Sometimes, being a fiction writer has its disadvantages. Too much imagination has led me into all sorts of trouble. It’s just too easy to imagine alternative endings to various stories, and you know, some people just don’t like that.
I got into trouble last night at a church event, in fact. We were discussing the oncoming Holy Week events and the reading of the Passion this Sunday. One of my friends will “play” Judas.
So, of course I had to open my mouth. I always felt sorry for Judas. I mean, here he was , sort of set up for doom, I said. If he hadn’t done what he did, poor Jesus would end up wandering around at age 50, thinking to himself, “there was something I was going to do, but what was it again?” (like many of us in our 50’s).
I was chastised for sacrilege. Probably fair enough. But still.
In my defence, I have to say there’s a part of me that is always questioning things. I feel sorry for Mary, for example. I mean, she gives birth to this magical kid, and honestly, how does she cope with it – the staring from the villagers, the toilet training, for heaven’s sake? Did Mary have to bribe him with the equivalent of Smarties? Was the young Lad a good kid, or was he a bit cheeky? All of these practicalities aren’t dealt with, and unfortunately, my mind fills in around the edges with scenes. I suppose , if I were good, I’d just leave it alone, but I don’t have that kind of mind.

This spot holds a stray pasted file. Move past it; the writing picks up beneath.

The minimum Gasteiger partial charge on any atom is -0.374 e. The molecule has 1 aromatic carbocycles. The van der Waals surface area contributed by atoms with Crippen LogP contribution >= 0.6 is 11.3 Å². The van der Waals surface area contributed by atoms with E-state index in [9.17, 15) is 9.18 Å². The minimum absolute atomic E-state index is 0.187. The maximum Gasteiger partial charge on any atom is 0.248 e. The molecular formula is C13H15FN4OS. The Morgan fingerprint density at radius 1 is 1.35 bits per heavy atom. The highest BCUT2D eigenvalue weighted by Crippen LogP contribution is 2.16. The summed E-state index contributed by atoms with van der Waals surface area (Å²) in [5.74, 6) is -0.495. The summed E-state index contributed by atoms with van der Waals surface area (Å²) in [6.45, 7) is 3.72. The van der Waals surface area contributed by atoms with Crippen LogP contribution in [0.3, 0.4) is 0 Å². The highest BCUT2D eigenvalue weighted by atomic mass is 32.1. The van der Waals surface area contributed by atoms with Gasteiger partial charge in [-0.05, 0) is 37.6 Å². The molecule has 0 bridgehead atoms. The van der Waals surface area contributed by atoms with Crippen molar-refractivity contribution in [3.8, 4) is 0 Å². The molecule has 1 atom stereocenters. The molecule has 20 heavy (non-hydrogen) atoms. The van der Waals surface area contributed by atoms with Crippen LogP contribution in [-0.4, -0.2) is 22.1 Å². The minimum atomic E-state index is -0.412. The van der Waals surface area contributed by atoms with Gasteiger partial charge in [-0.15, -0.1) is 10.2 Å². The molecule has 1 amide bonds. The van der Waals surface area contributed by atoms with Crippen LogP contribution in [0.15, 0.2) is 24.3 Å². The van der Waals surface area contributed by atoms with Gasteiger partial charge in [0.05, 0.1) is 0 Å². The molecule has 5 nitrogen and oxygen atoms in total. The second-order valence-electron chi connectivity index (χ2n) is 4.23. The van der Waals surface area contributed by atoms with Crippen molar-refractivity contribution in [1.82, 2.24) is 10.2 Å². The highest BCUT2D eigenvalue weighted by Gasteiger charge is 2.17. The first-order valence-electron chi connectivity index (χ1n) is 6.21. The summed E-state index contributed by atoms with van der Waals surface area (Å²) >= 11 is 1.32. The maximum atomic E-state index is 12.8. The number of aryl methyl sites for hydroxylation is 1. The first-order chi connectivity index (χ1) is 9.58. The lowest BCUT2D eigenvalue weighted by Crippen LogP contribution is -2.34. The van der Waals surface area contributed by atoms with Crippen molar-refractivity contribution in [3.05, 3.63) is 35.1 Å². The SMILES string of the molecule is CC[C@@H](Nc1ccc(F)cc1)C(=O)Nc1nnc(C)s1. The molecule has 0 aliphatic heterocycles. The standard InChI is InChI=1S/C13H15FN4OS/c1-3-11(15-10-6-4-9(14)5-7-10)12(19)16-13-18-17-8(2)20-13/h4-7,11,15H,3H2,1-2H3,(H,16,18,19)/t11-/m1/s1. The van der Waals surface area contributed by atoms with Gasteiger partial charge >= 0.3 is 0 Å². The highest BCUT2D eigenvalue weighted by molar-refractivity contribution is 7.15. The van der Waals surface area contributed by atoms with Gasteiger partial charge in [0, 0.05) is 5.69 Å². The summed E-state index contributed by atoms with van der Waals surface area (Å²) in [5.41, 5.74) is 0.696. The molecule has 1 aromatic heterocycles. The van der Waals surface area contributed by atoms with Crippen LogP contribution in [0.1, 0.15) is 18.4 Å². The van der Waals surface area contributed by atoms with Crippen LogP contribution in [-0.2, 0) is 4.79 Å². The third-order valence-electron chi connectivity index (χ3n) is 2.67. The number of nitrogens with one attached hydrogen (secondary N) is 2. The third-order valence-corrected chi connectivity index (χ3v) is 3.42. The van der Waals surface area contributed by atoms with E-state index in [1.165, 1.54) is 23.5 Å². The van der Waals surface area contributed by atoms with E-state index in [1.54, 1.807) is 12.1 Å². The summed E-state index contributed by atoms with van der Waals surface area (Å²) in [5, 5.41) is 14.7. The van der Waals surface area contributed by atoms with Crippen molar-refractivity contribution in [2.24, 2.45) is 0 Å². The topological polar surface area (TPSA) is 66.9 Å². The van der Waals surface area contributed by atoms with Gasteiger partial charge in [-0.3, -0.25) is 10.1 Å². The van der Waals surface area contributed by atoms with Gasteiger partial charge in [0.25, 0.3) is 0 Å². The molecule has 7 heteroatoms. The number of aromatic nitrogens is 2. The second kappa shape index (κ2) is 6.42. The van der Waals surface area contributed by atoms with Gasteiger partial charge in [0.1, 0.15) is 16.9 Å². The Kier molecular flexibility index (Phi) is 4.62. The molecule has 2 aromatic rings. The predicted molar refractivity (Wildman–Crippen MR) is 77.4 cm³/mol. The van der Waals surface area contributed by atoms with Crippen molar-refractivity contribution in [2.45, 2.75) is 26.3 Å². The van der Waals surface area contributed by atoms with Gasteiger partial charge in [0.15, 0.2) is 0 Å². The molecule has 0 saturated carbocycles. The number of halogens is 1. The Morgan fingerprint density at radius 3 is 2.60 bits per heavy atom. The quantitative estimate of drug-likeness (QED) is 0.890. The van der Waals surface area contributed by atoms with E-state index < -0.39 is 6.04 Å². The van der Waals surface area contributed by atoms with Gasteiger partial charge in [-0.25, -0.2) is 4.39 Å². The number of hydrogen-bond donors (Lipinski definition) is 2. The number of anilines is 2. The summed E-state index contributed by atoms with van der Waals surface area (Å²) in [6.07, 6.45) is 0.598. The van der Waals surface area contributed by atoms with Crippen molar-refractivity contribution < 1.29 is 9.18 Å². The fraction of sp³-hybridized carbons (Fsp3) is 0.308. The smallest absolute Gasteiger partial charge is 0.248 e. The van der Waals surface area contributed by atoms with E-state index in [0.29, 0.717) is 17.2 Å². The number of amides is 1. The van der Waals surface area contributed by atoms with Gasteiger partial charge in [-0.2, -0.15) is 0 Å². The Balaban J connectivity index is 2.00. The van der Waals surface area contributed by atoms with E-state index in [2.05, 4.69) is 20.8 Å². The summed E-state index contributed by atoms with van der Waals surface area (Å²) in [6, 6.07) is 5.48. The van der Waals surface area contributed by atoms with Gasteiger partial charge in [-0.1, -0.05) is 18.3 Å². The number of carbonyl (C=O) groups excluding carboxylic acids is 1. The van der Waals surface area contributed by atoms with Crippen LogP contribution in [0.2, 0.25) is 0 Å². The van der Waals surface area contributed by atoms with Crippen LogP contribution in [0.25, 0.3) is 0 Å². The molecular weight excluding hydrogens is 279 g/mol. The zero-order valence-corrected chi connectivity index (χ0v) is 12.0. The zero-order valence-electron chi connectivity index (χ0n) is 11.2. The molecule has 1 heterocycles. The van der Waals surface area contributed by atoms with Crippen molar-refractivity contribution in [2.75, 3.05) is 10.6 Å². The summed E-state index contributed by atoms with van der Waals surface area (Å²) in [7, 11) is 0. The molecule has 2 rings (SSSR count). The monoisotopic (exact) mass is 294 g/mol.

The same thing happens in all sorts of settings. I go to the coffee shop and overhear part of a conversation and embroider a life around the speakers. I read about a famous person and want to know about the other parts of their lives.
I believe part of being a writer is being endlessly curious about people and things – why does water behave that way? How do you make material out of loose wool? Can you balance angels on the head of a pin? How many?
Often it’s purely mental play. Some people do crosswords. I make up stories.